This gallery contains 6 photos.
This gallery contains 6 photos.
Last fall, I believe I wrote about how my husband and dad reroofed a section of the roof on the outbuilding that is now my crafting oasis. Well, they threw down a tarp on the grass and all of the old roofing materials plummeted to the ground. Then it sat there from the end of October to the end of April. The worms, centipedes, and snails had a nice little home all winter!!!! We finally rented a dumpster and picked it all up (I tried to save as many worms as possible much to my husband’s dismay because I wasn’t “picking up enough stuff fast enough”).
Here is the before and after:
Then I was feeling ambitious so I picked up some flowers for the boxes on the deck. Last year we had coleus, zinnias, catnip, dusty miller, and something else I can’t remember in the boxes. The deck boxes are the “annual boxes” (except for the catnip) so I’ve decided to change it up each year just for the sake of variety.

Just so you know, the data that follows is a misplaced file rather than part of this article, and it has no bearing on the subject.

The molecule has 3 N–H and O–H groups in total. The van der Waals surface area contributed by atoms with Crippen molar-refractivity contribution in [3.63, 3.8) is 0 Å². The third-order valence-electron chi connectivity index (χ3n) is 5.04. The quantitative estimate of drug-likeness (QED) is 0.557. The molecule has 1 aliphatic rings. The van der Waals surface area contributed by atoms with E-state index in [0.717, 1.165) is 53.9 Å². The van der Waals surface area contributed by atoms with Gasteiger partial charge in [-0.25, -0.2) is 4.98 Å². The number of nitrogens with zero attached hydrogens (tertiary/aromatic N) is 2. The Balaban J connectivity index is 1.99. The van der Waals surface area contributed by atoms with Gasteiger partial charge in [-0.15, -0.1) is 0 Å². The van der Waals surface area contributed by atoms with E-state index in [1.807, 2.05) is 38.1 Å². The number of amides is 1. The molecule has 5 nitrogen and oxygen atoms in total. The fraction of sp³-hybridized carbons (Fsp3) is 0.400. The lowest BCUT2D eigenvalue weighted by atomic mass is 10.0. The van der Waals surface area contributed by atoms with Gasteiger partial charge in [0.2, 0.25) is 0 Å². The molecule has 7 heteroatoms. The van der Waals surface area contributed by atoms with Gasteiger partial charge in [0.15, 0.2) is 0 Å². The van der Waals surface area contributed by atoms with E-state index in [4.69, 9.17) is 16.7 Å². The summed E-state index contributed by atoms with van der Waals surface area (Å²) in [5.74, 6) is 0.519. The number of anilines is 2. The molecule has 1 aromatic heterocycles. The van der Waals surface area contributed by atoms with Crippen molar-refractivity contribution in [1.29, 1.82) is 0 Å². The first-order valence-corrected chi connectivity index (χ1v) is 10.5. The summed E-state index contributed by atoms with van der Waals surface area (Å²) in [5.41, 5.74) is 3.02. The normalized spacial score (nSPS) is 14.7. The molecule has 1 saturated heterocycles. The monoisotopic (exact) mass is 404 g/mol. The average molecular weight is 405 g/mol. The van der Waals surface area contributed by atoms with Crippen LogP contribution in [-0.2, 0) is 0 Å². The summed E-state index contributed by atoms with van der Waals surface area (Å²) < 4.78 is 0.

Wisconsin has had a really wretched spring with way too much rain, cool temps, random snow flurries/sleet, so I’m hoping that I did not jinx the weather by putting in the new flowers already. I purchased pink, white, and purple asters and yellow pansies. The dusty miller was left from the previous owner and reseeded itself last spring so I left it, but it had a mildew on it this year and did not look like it had come back so out it came.